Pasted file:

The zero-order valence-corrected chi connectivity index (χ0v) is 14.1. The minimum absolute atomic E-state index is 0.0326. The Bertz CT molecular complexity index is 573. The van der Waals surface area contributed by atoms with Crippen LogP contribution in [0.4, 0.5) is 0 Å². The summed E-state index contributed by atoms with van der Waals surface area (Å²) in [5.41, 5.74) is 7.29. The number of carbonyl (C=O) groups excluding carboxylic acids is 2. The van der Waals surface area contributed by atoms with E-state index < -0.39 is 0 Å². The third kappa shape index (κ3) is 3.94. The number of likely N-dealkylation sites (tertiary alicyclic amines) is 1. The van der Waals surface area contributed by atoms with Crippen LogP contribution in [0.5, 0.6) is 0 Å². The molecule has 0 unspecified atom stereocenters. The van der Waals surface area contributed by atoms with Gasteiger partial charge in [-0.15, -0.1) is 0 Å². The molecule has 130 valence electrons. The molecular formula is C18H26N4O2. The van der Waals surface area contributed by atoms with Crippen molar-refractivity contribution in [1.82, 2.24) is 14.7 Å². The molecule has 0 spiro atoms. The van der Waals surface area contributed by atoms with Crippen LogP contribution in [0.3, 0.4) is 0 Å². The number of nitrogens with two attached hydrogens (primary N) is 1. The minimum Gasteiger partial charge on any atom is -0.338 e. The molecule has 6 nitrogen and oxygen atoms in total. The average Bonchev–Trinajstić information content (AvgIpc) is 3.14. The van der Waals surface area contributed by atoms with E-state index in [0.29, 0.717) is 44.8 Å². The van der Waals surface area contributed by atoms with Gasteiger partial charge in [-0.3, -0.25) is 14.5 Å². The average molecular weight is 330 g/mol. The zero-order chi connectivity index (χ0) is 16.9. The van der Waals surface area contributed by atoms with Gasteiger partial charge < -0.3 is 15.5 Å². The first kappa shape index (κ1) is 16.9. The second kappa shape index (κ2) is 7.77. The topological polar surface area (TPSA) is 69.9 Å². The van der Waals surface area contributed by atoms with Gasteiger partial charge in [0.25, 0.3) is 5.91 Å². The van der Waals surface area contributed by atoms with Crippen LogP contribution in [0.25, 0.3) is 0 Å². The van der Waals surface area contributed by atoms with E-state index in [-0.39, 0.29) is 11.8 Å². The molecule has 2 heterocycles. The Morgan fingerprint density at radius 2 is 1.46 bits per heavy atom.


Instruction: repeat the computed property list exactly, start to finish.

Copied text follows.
The zero-order valence-corrected chi connectivity index (χ0v) is 14.1. The minimum absolute atomic E-state index is 0.0326. The Bertz CT molecular complexity index is 573. The van der Waals surface area contributed by atoms with Crippen LogP contribution in [0.4, 0.5) is 0 Å². The summed E-state index contributed by atoms with van der Waals surface area (Å²) in [5.41, 5.74) is 7.29. The number of carbonyl (C=O) groups excluding carboxylic acids is 2. The van der Waals surface area contributed by atoms with E-state index < -0.39 is 0 Å². The third kappa shape index (κ3) is 3.94. The number of likely N-dealkylation sites (tertiary alicyclic amines) is 1. The van der Waals surface area contributed by atoms with Crippen LogP contribution in [0.5, 0.6) is 0 Å². The molecule has 0 unspecified atom stereocenters. The van der Waals surface area contributed by atoms with Gasteiger partial charge in [-0.15, -0.1) is 0 Å². The molecule has 130 valence electrons. The molecular formula is C18H26N4O2. The van der Waals surface area contributed by atoms with Crippen molar-refractivity contribution in [1.82, 2.24) is 14.7 Å². The molecule has 0 spiro atoms. The van der Waals surface area contributed by atoms with Crippen LogP contribution in [0.3, 0.4) is 0 Å². The number of nitrogens with two attached hydrogens (primary N) is 1. The minimum Gasteiger partial charge on any atom is -0.338 e. The molecule has 6 nitrogen and oxygen atoms in total. The average Bonchev–Trinajstić information content (AvgIpc) is 3.14. The van der Waals surface area contributed by atoms with E-state index in [0.29, 0.717) is 44.8 Å². The van der Waals surface area contributed by atoms with Gasteiger partial charge in [-0.3, -0.25) is 14.5 Å². The average molecular weight is 330 g/mol. The zero-order chi connectivity index (χ0) is 16.9. The van der Waals surface area contributed by atoms with Gasteiger partial charge < -0.3 is 15.5 Å². The first kappa shape index (κ1) is 16.9. The second kappa shape index (κ2) is 7.77. The topological polar surface area (TPSA) is 69.9 Å². The van der Waals surface area contributed by atoms with Gasteiger partial charge in [0.25, 0.3) is 5.91 Å². The van der Waals surface area contributed by atoms with Crippen LogP contribution in [0.25, 0.3) is 0 Å². The van der Waals surface area contributed by atoms with E-state index in [-0.39, 0.29) is 11.8 Å². The molecule has 2 heterocycles. The Morgan fingerprint density at radius 2 is 1.46 bits per heavy atom.